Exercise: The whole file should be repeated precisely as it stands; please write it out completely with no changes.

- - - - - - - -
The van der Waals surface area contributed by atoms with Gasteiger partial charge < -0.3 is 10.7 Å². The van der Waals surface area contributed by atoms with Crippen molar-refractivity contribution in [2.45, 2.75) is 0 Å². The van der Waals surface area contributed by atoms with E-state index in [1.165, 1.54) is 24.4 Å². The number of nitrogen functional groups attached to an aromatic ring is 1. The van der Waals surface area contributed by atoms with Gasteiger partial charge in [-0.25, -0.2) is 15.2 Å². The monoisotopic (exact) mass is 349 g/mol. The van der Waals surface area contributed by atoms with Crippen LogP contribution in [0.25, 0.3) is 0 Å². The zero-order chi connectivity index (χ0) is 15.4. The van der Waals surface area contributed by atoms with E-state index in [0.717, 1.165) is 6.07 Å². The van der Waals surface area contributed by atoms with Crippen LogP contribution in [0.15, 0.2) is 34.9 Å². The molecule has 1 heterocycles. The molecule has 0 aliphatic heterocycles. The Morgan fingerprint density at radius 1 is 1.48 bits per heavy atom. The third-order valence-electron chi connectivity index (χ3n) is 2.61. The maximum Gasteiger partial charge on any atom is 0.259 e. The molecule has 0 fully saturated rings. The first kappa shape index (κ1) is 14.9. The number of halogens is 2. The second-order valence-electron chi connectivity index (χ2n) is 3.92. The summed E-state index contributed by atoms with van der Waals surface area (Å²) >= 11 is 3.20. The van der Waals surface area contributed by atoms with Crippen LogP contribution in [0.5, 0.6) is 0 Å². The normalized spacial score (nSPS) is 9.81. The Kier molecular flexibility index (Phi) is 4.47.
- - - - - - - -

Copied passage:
The van der Waals surface area contributed by atoms with Gasteiger partial charge < -0.3 is 10.7 Å². The van der Waals surface area contributed by atoms with Crippen molar-refractivity contribution in [2.45, 2.75) is 0 Å². The van der Waals surface area contributed by atoms with E-state index in [1.165, 1.54) is 24.4 Å². The number of nitrogen functional groups attached to an aromatic ring is 1. The van der Waals surface area contributed by atoms with Gasteiger partial charge in [-0.25, -0.2) is 15.2 Å². The monoisotopic (exact) mass is 349 g/mol. The van der Waals surface area contributed by atoms with Crippen LogP contribution in [0.25, 0.3) is 0 Å². The zero-order chi connectivity index (χ0) is 15.4. The van der Waals surface area contributed by atoms with E-state index in [0.717, 1.165) is 6.07 Å². The van der Waals surface area contributed by atoms with Crippen LogP contribution in [0.15, 0.2) is 34.9 Å². The molecule has 1 heterocycles. The molecule has 0 aliphatic heterocycles. The Morgan fingerprint density at radius 1 is 1.48 bits per heavy atom. The third-order valence-electron chi connectivity index (χ3n) is 2.61. The maximum Gasteiger partial charge on any atom is 0.259 e. The molecule has 0 fully saturated rings. The first kappa shape index (κ1) is 14.9. The number of halogens is 2. The second-order valence-electron chi connectivity index (χ2n) is 3.92. The summed E-state index contributed by atoms with van der Waals surface area (Å²) >= 11 is 3.20. The van der Waals surface area contributed by atoms with Crippen LogP contribution in [0.5, 0.6) is 0 Å². The normalized spacial score (nSPS) is 9.81. The Kier molecular flexibility index (Phi) is 4.47.